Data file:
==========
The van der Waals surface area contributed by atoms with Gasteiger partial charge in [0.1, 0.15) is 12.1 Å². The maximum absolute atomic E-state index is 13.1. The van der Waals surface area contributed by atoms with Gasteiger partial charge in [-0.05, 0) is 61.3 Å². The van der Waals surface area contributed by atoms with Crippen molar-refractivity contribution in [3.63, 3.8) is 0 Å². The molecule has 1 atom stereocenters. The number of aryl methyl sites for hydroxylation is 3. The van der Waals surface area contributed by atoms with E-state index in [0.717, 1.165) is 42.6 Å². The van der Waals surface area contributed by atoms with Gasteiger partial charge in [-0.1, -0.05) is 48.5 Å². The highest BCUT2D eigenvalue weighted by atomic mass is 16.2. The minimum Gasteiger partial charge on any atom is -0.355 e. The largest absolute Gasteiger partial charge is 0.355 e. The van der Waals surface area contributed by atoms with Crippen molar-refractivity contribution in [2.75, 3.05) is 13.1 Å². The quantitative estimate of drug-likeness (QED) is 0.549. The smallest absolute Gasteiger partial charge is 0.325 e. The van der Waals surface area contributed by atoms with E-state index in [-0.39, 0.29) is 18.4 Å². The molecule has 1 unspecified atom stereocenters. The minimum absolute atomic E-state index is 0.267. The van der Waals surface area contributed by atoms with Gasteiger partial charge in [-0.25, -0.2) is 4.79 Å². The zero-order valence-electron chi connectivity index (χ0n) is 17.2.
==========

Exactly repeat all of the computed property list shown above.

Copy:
The van der Waals surface area contributed by atoms with Gasteiger partial charge in [0.1, 0.15) is 12.1 Å². The maximum absolute atomic E-state index is 13.1. The van der Waals surface area contributed by atoms with Gasteiger partial charge in [-0.05, 0) is 61.3 Å². The van der Waals surface area contributed by atoms with Crippen molar-refractivity contribution in [3.63, 3.8) is 0 Å². The molecule has 1 atom stereocenters. The number of aryl methyl sites for hydroxylation is 3. The van der Waals surface area contributed by atoms with E-state index in [0.717, 1.165) is 42.6 Å². The van der Waals surface area contributed by atoms with Gasteiger partial charge in [-0.1, -0.05) is 48.5 Å². The highest BCUT2D eigenvalue weighted by atomic mass is 16.2. The minimum Gasteiger partial charge on any atom is -0.355 e. The largest absolute Gasteiger partial charge is 0.355 e. The van der Waals surface area contributed by atoms with Crippen molar-refractivity contribution in [2.75, 3.05) is 13.1 Å². The quantitative estimate of drug-likeness (QED) is 0.549. The smallest absolute Gasteiger partial charge is 0.325 e. The van der Waals surface area contributed by atoms with E-state index in [-0.39, 0.29) is 18.4 Å². The molecule has 1 unspecified atom stereocenters. The minimum absolute atomic E-state index is 0.267. The van der Waals surface area contributed by atoms with Gasteiger partial charge in [-0.25, -0.2) is 4.79 Å². The zero-order valence-electron chi connectivity index (χ0n) is 17.2.